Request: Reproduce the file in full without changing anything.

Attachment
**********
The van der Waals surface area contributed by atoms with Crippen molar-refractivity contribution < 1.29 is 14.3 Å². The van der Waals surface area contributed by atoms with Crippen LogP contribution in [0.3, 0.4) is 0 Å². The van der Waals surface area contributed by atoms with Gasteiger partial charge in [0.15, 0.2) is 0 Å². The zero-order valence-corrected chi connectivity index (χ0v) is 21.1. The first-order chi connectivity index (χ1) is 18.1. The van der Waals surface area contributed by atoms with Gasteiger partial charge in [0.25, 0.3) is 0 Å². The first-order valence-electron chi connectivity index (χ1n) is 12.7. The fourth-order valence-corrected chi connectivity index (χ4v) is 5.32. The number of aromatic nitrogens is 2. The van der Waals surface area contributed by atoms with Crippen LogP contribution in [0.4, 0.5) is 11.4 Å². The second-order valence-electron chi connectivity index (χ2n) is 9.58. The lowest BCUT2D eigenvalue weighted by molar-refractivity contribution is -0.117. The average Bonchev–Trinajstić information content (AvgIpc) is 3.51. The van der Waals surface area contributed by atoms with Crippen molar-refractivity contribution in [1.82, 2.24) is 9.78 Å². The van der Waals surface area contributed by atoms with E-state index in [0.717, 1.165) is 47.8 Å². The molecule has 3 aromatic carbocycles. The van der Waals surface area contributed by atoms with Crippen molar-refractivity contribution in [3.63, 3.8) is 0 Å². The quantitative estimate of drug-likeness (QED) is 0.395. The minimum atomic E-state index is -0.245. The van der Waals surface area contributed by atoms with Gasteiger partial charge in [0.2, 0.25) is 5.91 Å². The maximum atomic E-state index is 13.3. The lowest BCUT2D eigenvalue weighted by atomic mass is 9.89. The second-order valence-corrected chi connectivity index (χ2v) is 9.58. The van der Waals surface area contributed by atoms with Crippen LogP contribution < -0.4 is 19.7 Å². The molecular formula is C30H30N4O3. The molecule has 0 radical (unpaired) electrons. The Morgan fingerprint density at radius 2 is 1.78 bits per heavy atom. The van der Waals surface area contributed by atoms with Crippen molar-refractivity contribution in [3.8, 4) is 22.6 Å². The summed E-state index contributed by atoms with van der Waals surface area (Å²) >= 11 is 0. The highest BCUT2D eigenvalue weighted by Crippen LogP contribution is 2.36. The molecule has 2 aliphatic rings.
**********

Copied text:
The van der Waals surface area contributed by atoms with Crippen molar-refractivity contribution < 1.29 is 14.3 Å². The van der Waals surface area contributed by atoms with Crippen LogP contribution in [0.3, 0.4) is 0 Å². The van der Waals surface area contributed by atoms with Gasteiger partial charge in [0.15, 0.2) is 0 Å². The zero-order valence-corrected chi connectivity index (χ0v) is 21.1. The first-order chi connectivity index (χ1) is 18.1. The van der Waals surface area contributed by atoms with Gasteiger partial charge in [0.25, 0.3) is 0 Å². The first-order valence-electron chi connectivity index (χ1n) is 12.7. The fourth-order valence-corrected chi connectivity index (χ4v) is 5.32. The number of aromatic nitrogens is 2. The van der Waals surface area contributed by atoms with Crippen LogP contribution in [0.4, 0.5) is 11.4 Å². The second-order valence-electron chi connectivity index (χ2n) is 9.58. The lowest BCUT2D eigenvalue weighted by molar-refractivity contribution is -0.117. The average Bonchev–Trinajstić information content (AvgIpc) is 3.51. The van der Waals surface area contributed by atoms with Crippen molar-refractivity contribution in [1.82, 2.24) is 9.78 Å². The van der Waals surface area contributed by atoms with E-state index in [0.717, 1.165) is 47.8 Å². The molecule has 3 aromatic carbocycles. The van der Waals surface area contributed by atoms with Crippen molar-refractivity contribution in [3.63, 3.8) is 0 Å². The quantitative estimate of drug-likeness (QED) is 0.395. The minimum atomic E-state index is -0.245. The van der Waals surface area contributed by atoms with Gasteiger partial charge in [0.2, 0.25) is 5.91 Å². The maximum atomic E-state index is 13.3. The lowest BCUT2D eigenvalue weighted by atomic mass is 9.89. The second-order valence-corrected chi connectivity index (χ2v) is 9.58. The van der Waals surface area contributed by atoms with Crippen LogP contribution < -0.4 is 19.7 Å². The molecular formula is C30H30N4O3. The molecule has 0 radical (unpaired) electrons. The Morgan fingerprint density at radius 2 is 1.78 bits per heavy atom. The van der Waals surface area contributed by atoms with Crippen molar-refractivity contribution in [3.8, 4) is 22.6 Å². The summed E-state index contributed by atoms with van der Waals surface area (Å²) >= 11 is 0. The highest BCUT2D eigenvalue weighted by Crippen LogP contribution is 2.36. The molecule has 2 aliphatic rings.